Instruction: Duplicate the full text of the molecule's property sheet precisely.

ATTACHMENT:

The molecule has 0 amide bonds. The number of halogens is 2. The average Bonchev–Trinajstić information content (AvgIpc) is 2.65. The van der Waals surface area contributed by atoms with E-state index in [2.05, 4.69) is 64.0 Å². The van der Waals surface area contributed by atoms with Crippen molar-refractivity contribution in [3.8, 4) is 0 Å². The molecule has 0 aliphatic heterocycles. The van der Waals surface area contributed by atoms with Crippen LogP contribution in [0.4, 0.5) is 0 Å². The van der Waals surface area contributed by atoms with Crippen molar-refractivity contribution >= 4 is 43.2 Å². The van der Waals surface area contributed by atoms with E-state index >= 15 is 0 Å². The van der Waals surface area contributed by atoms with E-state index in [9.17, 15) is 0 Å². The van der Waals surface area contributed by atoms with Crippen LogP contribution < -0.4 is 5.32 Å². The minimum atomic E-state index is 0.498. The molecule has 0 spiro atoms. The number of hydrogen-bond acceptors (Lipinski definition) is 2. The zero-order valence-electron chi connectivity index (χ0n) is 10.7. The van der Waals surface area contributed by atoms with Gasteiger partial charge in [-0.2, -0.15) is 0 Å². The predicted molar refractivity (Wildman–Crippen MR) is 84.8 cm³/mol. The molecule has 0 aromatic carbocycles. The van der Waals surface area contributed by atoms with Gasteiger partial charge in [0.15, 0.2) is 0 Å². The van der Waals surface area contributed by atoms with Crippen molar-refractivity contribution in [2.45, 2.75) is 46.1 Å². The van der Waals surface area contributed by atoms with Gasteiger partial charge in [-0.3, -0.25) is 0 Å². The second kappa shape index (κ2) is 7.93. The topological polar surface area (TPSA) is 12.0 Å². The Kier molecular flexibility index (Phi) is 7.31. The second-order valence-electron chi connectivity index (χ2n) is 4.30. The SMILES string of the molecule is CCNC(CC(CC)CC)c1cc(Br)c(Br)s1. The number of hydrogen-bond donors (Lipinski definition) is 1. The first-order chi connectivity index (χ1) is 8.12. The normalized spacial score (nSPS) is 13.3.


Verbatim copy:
The molecule has 0 amide bonds. The number of halogens is 2. The average Bonchev–Trinajstić information content (AvgIpc) is 2.65. The van der Waals surface area contributed by atoms with E-state index in [2.05, 4.69) is 64.0 Å². The van der Waals surface area contributed by atoms with Crippen molar-refractivity contribution in [3.8, 4) is 0 Å². The molecule has 0 aliphatic heterocycles. The van der Waals surface area contributed by atoms with Crippen LogP contribution in [0.4, 0.5) is 0 Å². The van der Waals surface area contributed by atoms with Crippen molar-refractivity contribution >= 4 is 43.2 Å². The van der Waals surface area contributed by atoms with E-state index >= 15 is 0 Å². The van der Waals surface area contributed by atoms with E-state index in [9.17, 15) is 0 Å². The van der Waals surface area contributed by atoms with Crippen LogP contribution < -0.4 is 5.32 Å². The minimum atomic E-state index is 0.498. The molecule has 0 spiro atoms. The number of hydrogen-bond acceptors (Lipinski definition) is 2. The zero-order valence-electron chi connectivity index (χ0n) is 10.7. The van der Waals surface area contributed by atoms with Gasteiger partial charge in [-0.2, -0.15) is 0 Å². The predicted molar refractivity (Wildman–Crippen MR) is 84.8 cm³/mol. The molecule has 0 aromatic carbocycles. The van der Waals surface area contributed by atoms with Gasteiger partial charge in [0.15, 0.2) is 0 Å². The van der Waals surface area contributed by atoms with Crippen molar-refractivity contribution in [2.45, 2.75) is 46.1 Å². The van der Waals surface area contributed by atoms with Gasteiger partial charge in [-0.3, -0.25) is 0 Å². The second kappa shape index (κ2) is 7.93. The topological polar surface area (TPSA) is 12.0 Å². The Kier molecular flexibility index (Phi) is 7.31. The second-order valence-electron chi connectivity index (χ2n) is 4.30. The SMILES string of the molecule is CCNC(CC(CC)CC)c1cc(Br)c(Br)s1. The number of hydrogen-bond donors (Lipinski definition) is 1. The first-order chi connectivity index (χ1) is 8.12. The normalized spacial score (nSPS) is 13.3.